Tread carefully with SPACs: Cutting corners rarely pays off

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A short while ago I read a very interesting piece in the Financial Times looking at a rise in special purpose acquisition companies, or SPACs– that will “buy tech companies and provide a back door to the stock market.” It got me thinking, is cutting corners to go public really what burgeoning businesses need to do to finance the next stage of their growth? For some it may work, but companies should take the IPO process seriously and use its checks and rigours to secure the long-term health of the business.

The sentiment was that this is what the market needs, that unicorns – companies that have achieved a valuation of $1bn or more through private funding rounds – want access to the public market without limiting the opportunity for private investors. SPACs enable entrepreneurs to take their companies public more quickly. They do this by aiming to reduce the IPO process from a year to 60-90 days. A SPAC is a company that has raised money publicly to acquire an as yet unspecified private company. So SPACs raise blind pool money, meaning there are fewer restrictions or regulations.

Some argue that a SPAC allows for greater investor input into the investments themselves. These investors do not choose the deals, but they instead choose to opt out of a specific opportunity and receive reimbursement of funds accordingly. In addition, an investor has the ability to vote on any opportunity presented as a target in the reverse merger transaction. In short, perhaps the greatest advantage from an investor’s perspective in a SPAC deal is the ability to have a say, whether a yay or nay essentially, in the investment decision – a feature that differs greatly from the so-called blind pools of the venture capital world. Ultimately, the perceived benefits are the lack of delay caused by decision making, the attraction to the swiftness that investors can make their decision and how promptly they can choose to be involved, or indeed pull out.

The need for speed has without question fed the world with innovation and is one of the reasons we are living in a period of technological revolution. Having worked on the investment side of the tech industry for over 20 years, I have been involved with many companies that have reached new heights quicker than one could have ever anticipated. I also been on the boards of a number of companies looking towards an IPO, such as ForeScout which went public on Nasdaq in October. Speed and breaking down traditional mechanisms are exactly what it takes to disrupt a market. Many entrepreneurs strive to be disruptive, and tech investors look for disruption in an opportunity.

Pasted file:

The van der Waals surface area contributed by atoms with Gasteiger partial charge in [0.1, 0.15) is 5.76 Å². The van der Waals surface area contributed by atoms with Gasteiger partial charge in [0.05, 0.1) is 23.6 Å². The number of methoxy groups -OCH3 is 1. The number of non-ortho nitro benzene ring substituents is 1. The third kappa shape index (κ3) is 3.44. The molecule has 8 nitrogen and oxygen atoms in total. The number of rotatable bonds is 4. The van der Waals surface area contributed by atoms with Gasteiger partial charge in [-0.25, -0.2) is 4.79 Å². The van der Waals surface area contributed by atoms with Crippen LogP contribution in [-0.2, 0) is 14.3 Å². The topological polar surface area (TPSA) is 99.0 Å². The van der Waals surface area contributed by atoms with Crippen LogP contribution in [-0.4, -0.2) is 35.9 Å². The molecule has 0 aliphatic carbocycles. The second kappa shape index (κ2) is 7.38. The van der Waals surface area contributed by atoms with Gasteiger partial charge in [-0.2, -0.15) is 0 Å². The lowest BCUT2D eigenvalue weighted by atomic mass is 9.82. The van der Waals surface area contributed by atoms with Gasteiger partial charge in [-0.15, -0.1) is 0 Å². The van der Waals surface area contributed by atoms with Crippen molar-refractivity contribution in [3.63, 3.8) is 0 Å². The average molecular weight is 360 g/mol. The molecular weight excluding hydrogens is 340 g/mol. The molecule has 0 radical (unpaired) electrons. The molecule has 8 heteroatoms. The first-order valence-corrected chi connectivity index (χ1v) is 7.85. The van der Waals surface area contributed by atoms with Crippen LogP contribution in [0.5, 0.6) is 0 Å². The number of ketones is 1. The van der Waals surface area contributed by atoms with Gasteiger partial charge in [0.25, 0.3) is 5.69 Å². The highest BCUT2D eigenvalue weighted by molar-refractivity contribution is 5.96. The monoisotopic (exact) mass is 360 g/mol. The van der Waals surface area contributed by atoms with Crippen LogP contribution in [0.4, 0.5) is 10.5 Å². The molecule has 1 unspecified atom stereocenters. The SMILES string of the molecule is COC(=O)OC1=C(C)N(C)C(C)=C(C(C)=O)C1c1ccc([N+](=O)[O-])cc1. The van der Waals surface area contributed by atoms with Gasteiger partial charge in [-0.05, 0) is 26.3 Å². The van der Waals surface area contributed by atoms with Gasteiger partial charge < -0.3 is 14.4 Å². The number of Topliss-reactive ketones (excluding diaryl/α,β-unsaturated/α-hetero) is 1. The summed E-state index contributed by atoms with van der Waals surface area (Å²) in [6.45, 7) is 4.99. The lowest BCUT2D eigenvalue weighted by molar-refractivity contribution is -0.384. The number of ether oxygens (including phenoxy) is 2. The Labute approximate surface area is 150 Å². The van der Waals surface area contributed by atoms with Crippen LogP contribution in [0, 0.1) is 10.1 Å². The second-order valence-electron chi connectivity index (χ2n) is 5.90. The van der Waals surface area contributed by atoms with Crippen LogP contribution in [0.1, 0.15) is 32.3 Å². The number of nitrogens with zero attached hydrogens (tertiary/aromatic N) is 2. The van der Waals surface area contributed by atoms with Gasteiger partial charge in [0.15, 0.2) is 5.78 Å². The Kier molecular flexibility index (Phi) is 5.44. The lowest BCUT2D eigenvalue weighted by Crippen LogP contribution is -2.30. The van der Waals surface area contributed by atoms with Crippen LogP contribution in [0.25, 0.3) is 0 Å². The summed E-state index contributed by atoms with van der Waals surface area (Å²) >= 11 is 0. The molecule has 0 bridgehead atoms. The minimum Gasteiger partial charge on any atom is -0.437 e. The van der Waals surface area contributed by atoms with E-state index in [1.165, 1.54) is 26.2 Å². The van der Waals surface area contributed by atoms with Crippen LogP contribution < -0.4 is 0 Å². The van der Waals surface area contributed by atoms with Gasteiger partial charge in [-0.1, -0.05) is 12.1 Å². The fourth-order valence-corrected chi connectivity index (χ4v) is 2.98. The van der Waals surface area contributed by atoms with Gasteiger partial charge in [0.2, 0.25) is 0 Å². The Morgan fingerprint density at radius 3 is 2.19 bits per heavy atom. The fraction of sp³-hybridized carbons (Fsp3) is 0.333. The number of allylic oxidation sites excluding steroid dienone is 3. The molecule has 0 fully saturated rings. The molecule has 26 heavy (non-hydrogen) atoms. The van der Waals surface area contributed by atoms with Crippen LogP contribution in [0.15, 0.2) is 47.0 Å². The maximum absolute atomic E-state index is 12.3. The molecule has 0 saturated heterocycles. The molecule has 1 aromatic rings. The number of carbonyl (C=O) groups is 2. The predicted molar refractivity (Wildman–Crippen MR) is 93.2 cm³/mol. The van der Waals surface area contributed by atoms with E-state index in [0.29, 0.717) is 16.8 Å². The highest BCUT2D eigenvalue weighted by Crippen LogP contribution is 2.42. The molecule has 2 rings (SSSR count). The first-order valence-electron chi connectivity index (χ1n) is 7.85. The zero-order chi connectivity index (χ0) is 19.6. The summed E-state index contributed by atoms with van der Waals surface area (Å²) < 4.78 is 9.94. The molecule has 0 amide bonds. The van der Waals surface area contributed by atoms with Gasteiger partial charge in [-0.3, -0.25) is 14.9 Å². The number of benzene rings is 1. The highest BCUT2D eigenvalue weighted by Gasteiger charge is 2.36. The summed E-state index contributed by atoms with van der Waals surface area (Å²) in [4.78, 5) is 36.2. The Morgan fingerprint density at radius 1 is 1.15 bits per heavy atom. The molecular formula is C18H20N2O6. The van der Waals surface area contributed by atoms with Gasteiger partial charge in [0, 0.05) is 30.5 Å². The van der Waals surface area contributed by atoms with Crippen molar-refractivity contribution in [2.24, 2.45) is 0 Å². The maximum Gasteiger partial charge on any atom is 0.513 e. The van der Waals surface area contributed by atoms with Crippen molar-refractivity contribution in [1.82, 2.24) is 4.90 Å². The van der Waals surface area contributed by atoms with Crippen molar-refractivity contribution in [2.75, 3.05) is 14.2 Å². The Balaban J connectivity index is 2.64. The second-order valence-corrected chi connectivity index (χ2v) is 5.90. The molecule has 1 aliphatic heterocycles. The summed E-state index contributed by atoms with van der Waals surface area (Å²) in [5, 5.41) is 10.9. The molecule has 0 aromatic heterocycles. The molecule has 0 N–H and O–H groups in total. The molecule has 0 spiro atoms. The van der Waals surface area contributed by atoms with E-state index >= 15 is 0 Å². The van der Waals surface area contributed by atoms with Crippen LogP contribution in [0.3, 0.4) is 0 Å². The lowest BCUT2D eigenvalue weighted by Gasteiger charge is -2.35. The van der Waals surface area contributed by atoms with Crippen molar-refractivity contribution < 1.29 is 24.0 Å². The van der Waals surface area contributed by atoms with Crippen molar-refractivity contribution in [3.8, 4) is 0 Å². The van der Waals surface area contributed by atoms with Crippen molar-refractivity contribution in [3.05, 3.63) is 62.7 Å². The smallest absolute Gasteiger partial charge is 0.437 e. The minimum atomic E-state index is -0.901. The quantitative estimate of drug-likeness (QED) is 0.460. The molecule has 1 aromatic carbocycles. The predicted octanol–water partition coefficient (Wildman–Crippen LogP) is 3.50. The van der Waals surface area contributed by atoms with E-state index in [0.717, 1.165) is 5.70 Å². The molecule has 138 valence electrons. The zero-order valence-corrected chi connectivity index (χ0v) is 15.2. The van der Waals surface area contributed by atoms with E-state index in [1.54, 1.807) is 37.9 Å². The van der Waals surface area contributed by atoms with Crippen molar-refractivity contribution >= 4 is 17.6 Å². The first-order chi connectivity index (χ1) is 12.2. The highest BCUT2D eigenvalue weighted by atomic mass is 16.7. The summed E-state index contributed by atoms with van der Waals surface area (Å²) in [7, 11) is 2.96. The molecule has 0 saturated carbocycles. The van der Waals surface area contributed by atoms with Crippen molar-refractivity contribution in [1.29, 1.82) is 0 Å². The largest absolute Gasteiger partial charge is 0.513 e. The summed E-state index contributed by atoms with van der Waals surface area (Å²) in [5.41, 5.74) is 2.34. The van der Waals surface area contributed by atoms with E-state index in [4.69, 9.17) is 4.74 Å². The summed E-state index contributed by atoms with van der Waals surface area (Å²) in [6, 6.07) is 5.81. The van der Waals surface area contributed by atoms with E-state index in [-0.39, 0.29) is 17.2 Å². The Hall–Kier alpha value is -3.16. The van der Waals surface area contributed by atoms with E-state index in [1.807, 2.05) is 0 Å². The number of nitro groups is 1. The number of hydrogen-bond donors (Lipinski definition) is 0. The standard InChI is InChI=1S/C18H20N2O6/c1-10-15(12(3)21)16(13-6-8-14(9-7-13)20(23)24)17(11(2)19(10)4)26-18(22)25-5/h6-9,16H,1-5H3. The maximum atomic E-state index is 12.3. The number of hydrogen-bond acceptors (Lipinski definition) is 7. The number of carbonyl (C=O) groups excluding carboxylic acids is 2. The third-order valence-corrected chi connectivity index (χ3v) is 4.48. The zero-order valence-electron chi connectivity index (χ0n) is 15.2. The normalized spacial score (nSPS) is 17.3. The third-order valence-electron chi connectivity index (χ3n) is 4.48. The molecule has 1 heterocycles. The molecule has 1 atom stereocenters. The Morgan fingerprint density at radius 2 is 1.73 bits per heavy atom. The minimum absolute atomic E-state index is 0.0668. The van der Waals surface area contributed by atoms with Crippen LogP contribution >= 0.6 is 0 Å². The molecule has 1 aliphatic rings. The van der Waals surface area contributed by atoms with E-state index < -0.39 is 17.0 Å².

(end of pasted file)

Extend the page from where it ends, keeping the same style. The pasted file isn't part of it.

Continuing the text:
However, is this yearn to disrupt, this hunger to do things more quickly, a good thing when looking at floating on a public market? My answer is no.

I mirror the sentiments of Lise Buyer, who, when asked about this new SPAC, said:

“I think they’re addressing the wrong issue. Going public isn’t hard. Audits are time consuming, but will be required regardless of the IPO mechanism. Meeting with investors is a rare opportunity to learn how outsiders with a broad market perspective size up the opportunity. It’s not clear why a healthy company would want to forgo that learning.”

The off-putting factor

The experience garnered from taking a company public holds businesses in good stead for the years to come. We have helped a number of businesses navigate the processes and markets to reach the IPO stage and so I speak from experience.

I believe in finding the key to the front door and walking straight in. Financially, access to the public market is obviously invaluable. The new finance can be re-invested in R&D, expanding into further international markets or other growth boosting initiatives. I appreciate that increased capital is something one can also garner from the ‘back door’ so-to-speak, but what you cannot replicate is the sheer exposure of a traditional listing. The public awareness achieved opens a business up to a whole new investor group and unlike some, I do not believe this puts others off.

In fact, one could argue that a SPAC itself could be the off-putting factor. My experience is that throughout the process of taking a company public, everyone involved is extremely sensitive – and quite rightly so. Sensitive to change, to doubt, to anything remotely opaque throughout the process. Given the amount of capital involved in any IPO, the numbers of people involved and the amount of possible pitfalls, precision is key. Whether the listing is in the United States, Europe or the Far East doesn’t matter. Nor does it matter should the company itself, its advisors or investment partners be based in any international market, the rules still remain the same. SPACs cast doubt and are synonymous with corner-cutting. It is an unnecessary risk to take when looking to build relationships, raise a profile and be as precise as possible.

Trying to avoid the trickier elements of a listing, such as the need for added disclosure, is quite simply fool’s gold. The structures in place force businesses to look inwards and ensure they are truly ready for the next stage in their development – a valuable lesson at any level. Of course, going public is not for everyone, and companies must evaluate all of the potential advantages and disadvantages. However, if a business and its backers do decide that an IPO is the best interests of the company, cutting corners is not the way to go. Be proud, walk through the front door and show the world you are a mature, healthy and growing company. 

Richard Anton, General Partner, Oxx
Image Credit: Coffee / Pixabay